Previous releases have shed light into the day-to-day workings of Clinton's inner circle, but have provided few insights into the decision-making process of the Democratic presidential frontrunner.

Among the noteworthy correspondence in the latest batch:

  • Clinton grasps for intel on Obama's health care plan: Clinton was apparently kept in the dark on parts of Obama's health care reform push (notable since she lead efforts in 1990s), reaching out to former aide turned Obama health reform adviser Neera Tanden to ask for info. Clinton writes: "Is there a new strategy? I know POTUS will speak on 9/9. Will we hear the specifics of what the Admin wants Congress to do? Let me know if I can help?" It takes Tanden two days to respond, but she says she wishes HRC were more involved and confides: "The President's policy intincts are to do good and decent things, but the rest of the Administration is just, well, beyond complicated. It's a bit too much for email.
  • George Soros regrets supporting Obama, can meet with HRC whenever he wants: Former Clinton aide Neera Tenden emails Clinton to tell her she recently chatted with Democratic mega-donor George Soros at the Democracy Alliance. "I told him I worked for you in the primaries and he said he's been impressed that he can always call/meet with you on an issue of policy and said he hasn't met with the President ever (though I thought he had). He then said he regretted his decision in the primary - he likes to admit mistakes when he makes them and that was one of them."
  • Clinton aide wants to "ram this down" reporter's throat: Clinton emailed aides saying she was angry about a 2012 Washington Post column from Al Kamen that claims to report the number each of Obama's Cabinet members have been to the White House. Clinton asked her staff to compile her number of visits to refute the story. Philippe Reines says it is "my mission today to ram this down his throat."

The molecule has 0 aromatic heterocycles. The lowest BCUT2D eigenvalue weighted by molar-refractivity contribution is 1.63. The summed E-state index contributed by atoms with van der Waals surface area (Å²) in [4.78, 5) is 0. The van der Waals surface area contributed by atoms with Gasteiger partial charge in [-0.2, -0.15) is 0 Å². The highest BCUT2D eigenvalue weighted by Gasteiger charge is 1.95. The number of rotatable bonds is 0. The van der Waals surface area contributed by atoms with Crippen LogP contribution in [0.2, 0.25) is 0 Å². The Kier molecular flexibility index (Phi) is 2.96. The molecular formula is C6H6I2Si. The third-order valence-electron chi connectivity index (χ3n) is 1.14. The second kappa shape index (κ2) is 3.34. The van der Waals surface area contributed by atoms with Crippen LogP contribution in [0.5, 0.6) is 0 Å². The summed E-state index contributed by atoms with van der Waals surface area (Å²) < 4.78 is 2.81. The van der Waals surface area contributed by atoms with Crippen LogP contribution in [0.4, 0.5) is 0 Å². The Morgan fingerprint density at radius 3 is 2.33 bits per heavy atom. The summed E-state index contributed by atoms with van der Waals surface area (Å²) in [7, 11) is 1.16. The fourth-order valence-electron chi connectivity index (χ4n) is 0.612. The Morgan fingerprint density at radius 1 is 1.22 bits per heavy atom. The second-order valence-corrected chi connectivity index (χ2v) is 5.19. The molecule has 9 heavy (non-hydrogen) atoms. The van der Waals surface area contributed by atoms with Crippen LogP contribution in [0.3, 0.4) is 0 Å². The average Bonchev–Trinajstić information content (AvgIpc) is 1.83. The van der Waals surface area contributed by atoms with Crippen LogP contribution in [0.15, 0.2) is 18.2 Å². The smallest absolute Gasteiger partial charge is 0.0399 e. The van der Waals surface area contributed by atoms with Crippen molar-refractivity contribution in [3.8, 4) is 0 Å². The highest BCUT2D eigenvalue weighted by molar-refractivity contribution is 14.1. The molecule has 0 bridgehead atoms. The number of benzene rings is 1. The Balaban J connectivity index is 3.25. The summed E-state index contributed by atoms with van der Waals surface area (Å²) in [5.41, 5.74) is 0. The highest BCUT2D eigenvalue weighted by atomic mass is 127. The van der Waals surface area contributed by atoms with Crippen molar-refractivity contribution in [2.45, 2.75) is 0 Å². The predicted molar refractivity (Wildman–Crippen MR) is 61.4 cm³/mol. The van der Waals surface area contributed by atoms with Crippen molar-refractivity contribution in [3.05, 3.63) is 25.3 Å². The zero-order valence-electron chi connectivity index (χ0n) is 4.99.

• Clinton annoyed to be photoshopped out of bin Laden photo: "The Jerusalem Post reported today that a NY Hasidic paper Der Zeitung published the sit room photo w/o me (or Audrey T) photoshopped out perhaps because no woman should be in such a place of power or that I am dressed immodestly!!" Clinton wrote in a email days after Osama bin Laden's 2011 death.
  • Blumenthal to H: Angela Merkel dislikes the "Obama phenomenon:" In a 2009 memo, longtime Clinton confidant Sid Blumenthal writes that diplomat John Kornblum suggests she develop her relationship with German Chancellor Angela Merkel. "He says she dislikes the atmospherics surrounding the Obama phenomenon, that it's contrary to her whole idea of politics and how to conduct oneself in general," Blumenthal writes.

Clinton's personal email use as the country's top diplomat dogged her campaign earlier this year. She has since apologized for her choice to set up a private server rather than use an official government email. Republicans continue to attack her as more messages become retroactively classified.

"When this scandal first broke, Hillary Clinton assured the American people there was no classified material on her unsecure server, a claim which has since been debunked on a monthly basis with each court-ordered release ... Clinton has shown she lacks the character and judgement to be president during this critical time for our country," the Republican National Committee said in a statement.